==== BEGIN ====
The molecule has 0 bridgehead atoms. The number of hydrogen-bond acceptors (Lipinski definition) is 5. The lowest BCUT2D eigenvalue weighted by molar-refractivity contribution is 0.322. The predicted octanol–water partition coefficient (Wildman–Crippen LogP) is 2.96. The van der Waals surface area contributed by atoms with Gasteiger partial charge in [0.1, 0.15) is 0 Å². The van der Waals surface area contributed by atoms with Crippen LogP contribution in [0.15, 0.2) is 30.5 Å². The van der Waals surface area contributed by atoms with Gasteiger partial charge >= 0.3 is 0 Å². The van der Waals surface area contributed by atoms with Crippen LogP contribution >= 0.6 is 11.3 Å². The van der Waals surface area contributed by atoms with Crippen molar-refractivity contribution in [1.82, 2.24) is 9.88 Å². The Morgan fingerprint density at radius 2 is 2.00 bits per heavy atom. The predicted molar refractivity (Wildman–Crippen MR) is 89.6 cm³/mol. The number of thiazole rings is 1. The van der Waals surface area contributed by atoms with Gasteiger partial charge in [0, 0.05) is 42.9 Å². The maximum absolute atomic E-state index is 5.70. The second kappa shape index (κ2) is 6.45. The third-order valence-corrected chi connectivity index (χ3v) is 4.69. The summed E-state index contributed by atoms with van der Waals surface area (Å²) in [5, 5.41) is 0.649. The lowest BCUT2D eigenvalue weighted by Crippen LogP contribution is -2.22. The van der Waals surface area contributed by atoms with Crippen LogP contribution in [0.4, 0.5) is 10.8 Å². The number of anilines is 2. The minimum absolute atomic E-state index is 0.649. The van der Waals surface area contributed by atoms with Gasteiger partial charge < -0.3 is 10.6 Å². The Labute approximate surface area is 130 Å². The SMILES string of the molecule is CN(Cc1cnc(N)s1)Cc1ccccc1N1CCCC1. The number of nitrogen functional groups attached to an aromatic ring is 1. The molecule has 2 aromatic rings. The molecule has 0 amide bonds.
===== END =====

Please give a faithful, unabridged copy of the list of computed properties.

The molecule has 0 bridgehead atoms. The number of hydrogen-bond acceptors (Lipinski definition) is 5. The lowest BCUT2D eigenvalue weighted by molar-refractivity contribution is 0.322. The predicted octanol–water partition coefficient (Wildman–Crippen LogP) is 2.96. The van der Waals surface area contributed by atoms with Gasteiger partial charge in [0.1, 0.15) is 0 Å². The van der Waals surface area contributed by atoms with Crippen LogP contribution in [0.15, 0.2) is 30.5 Å². The van der Waals surface area contributed by atoms with Gasteiger partial charge >= 0.3 is 0 Å². The van der Waals surface area contributed by atoms with Crippen LogP contribution >= 0.6 is 11.3 Å². The van der Waals surface area contributed by atoms with Crippen molar-refractivity contribution in [1.82, 2.24) is 9.88 Å². The Morgan fingerprint density at radius 2 is 2.00 bits per heavy atom. The predicted molar refractivity (Wildman–Crippen MR) is 89.6 cm³/mol. The number of thiazole rings is 1. The van der Waals surface area contributed by atoms with Gasteiger partial charge in [0, 0.05) is 42.9 Å². The maximum absolute atomic E-state index is 5.70. The second kappa shape index (κ2) is 6.45. The third-order valence-corrected chi connectivity index (χ3v) is 4.69. The summed E-state index contributed by atoms with van der Waals surface area (Å²) in [5, 5.41) is 0.649. The lowest BCUT2D eigenvalue weighted by Crippen LogP contribution is -2.22. The van der Waals surface area contributed by atoms with Crippen LogP contribution in [0.4, 0.5) is 10.8 Å². The number of anilines is 2. The minimum absolute atomic E-state index is 0.649. The van der Waals surface area contributed by atoms with Gasteiger partial charge < -0.3 is 10.6 Å². The Labute approximate surface area is 130 Å². The SMILES string of the molecule is CN(Cc1cnc(N)s1)Cc1ccccc1N1CCCC1. The number of nitrogen functional groups attached to an aromatic ring is 1. The molecule has 2 aromatic rings. The molecule has 0 amide bonds.